Bread & Puppet will present the Vermont premier of “Declaration of Light” at Camp Meade in Middlesex on Saturday, May 22, a celebration of the return of the light, presented at the height of spring. The Cheap Art sale will begin in the afternoon and the “Declaration of Light” will commence at 4:30. 



The Glover-based theater troupe’s show is a culmination of and transformation of a series of short shows presented during the COVID-19 pandemic. In 2020, while Bread & Puppet company members were making final preparations for a nationwide spring tour that the pandemic would soon force them to cancel, Bread & Puppet director Peter Schumann was working on a new series of paintings driven by imagery of human hands and texts exploring the concepts of light and darkness. Schumann painted these new pictures with discount latex house paints on discarded hotel bedsheets donated by a friend. 

After Bread & Puppet's spring national tour was canceled, and as prohibitions on theater performances remained in effect in Vermont, the company turned its attention to creating short shows based on Schumann's recent paintings, Schumann's texts on light and darkness, and the daily news -- performing these short shows as cheer-up performances in the driveways of friends and neighbors and for unsuspecting shoppers in the parking lots of local big box stores. 



The May 22 performance of “Declaration of Light” is a “celebration of protest and resilience in the face of intolerable circumstances and a passionate call for ‘underneath light...that...derives its power from its necessity, applying its divine strength where it is most needed,’” explained troupe spokesperson Joshua Krugman.

Bread & Puppet’s themes about social justice are a good match for the philosophy of Russ Bennett, Alan Newman and Mike Pelchar, the three owners of Planetary Matters which owns Camp Meade and several other nearby properties.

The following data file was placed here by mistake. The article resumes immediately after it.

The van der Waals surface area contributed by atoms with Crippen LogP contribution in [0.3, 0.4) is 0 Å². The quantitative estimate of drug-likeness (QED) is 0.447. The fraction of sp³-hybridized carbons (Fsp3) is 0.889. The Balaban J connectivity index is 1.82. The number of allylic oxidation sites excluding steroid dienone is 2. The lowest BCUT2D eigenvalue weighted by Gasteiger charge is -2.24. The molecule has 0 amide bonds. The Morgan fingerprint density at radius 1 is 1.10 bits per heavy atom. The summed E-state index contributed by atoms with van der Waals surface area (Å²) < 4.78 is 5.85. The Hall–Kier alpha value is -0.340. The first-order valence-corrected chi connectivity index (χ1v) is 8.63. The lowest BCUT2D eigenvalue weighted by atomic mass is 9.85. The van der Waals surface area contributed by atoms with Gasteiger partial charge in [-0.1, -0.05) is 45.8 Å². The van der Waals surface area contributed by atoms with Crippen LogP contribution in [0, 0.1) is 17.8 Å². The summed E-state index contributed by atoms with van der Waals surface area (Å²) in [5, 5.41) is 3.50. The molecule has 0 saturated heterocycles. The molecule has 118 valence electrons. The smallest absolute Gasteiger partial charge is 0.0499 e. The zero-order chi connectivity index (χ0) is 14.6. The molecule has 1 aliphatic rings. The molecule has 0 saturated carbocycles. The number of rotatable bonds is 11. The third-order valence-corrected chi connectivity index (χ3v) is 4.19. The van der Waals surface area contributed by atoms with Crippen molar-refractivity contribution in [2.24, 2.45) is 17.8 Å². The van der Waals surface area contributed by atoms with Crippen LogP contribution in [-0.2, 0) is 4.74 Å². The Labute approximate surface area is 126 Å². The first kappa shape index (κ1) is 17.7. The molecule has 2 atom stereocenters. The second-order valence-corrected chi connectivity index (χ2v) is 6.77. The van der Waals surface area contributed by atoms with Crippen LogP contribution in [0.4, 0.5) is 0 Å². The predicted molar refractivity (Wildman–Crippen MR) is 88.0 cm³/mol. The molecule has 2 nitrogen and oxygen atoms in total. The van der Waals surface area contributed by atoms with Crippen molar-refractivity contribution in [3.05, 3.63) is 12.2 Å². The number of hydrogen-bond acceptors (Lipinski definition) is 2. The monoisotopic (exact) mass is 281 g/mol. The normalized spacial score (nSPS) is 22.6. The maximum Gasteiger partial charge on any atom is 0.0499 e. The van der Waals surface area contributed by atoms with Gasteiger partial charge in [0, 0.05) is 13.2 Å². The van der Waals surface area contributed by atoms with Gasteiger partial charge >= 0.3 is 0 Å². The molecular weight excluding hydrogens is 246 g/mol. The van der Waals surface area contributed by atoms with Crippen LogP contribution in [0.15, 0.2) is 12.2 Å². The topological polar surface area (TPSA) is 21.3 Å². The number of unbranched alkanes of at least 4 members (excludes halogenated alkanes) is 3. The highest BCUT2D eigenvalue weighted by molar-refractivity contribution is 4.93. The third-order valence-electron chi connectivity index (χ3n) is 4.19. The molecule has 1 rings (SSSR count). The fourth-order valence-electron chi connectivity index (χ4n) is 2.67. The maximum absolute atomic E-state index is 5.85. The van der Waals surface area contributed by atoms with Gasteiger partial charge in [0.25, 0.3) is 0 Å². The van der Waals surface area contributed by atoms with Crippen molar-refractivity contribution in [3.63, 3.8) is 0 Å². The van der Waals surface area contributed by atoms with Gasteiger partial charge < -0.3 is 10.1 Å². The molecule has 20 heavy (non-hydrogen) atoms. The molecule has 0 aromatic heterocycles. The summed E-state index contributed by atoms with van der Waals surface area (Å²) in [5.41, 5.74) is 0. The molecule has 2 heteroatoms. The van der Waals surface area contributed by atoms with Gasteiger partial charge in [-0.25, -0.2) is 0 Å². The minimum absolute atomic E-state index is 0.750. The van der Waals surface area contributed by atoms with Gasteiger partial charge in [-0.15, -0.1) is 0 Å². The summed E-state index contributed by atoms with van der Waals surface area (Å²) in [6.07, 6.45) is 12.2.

‘Their work always touches on the broader societal and topical currents in our society. Their work is always relevant and offers an excellent perspective on where we are and where we might go,” Bennett explained.


He said he and his partners are striving to build community at Camp Meade, to provide a privately-owned public space for gathering, for theater, for music, for food and for fellowship and more.

“Our core values align,” Bennett said on Bread & Puppet. “We’re about strengthening community and supporting businesses that are creating products in ways that respect the planet and each other. We’re about treating people with respect and paying them a livable wage and that matches up with Bread & Puppet.”

But beyond the shared values, Bread and Puppet offers spectacular theater and pageantry.



“They’re a world-class theater company and have toured the globe for decades. Not everyone can trek to their headquarters in Glover and so we’ll bring them to central Vermont and pay them to support the arts,” Bennett added

In addition to the 4:30 p.m. performance, the day will feature a Cheap Art sale from 3 p.m. through and after the show. Cheap Art, for those not in the know, is a tenet of the Bread & Puppet vibe. The Cheap Art manifesto on the theater troupe’s website spells out the why of selling inexpensive pieces of art.

“People have been thinking too long that art is a privilege of the museums and the rich. Art is not business. It does not belong to banks and fancy investors. Art is food. You can’t eat it but it feeds you. Art has to be cheap and available to everybody,” the manifesto reads in part.

“We’ll have the Cheap Art sale and food and drink and there will be an exhibition of Peter Schumann’s new tapestries about the “Declaration of Light” painted on sheets,” Bennett said.


Bennett is no stranger to Bread and Puppet, having toured with them in Caracas, Venezuela, as well as countless places in the country from the 1970s onward. He first encountered them when the troupe was in residence at Goddard College and found their work profound. When they moved to Glover, he began volunteering and helping to build sets and puppets and performing with the oversize puppets.

“It was pretty fun to take the big puppets and dance them around. But that thought process behind their work is so deep. It’s hard not to find it compelling. And so many interesting people have been involved over the years,” he said.

The Camp Meade performance will be limited to 300 people and masks will be required. There will be ovals on the green with four chairs in each oval and 6 feet of distance between the ovals.

Tickets can be purchased on the website at www.campmeadetoday or via Camp Meade’s Facebook page. Check out the website for more events coming this summer as well, including the Harwood Union musical, “The Fantasticks,” this weekend, Bee Ballet on Memorial Day, Salvation Farms farm-aid, a veterans’ town hall and more.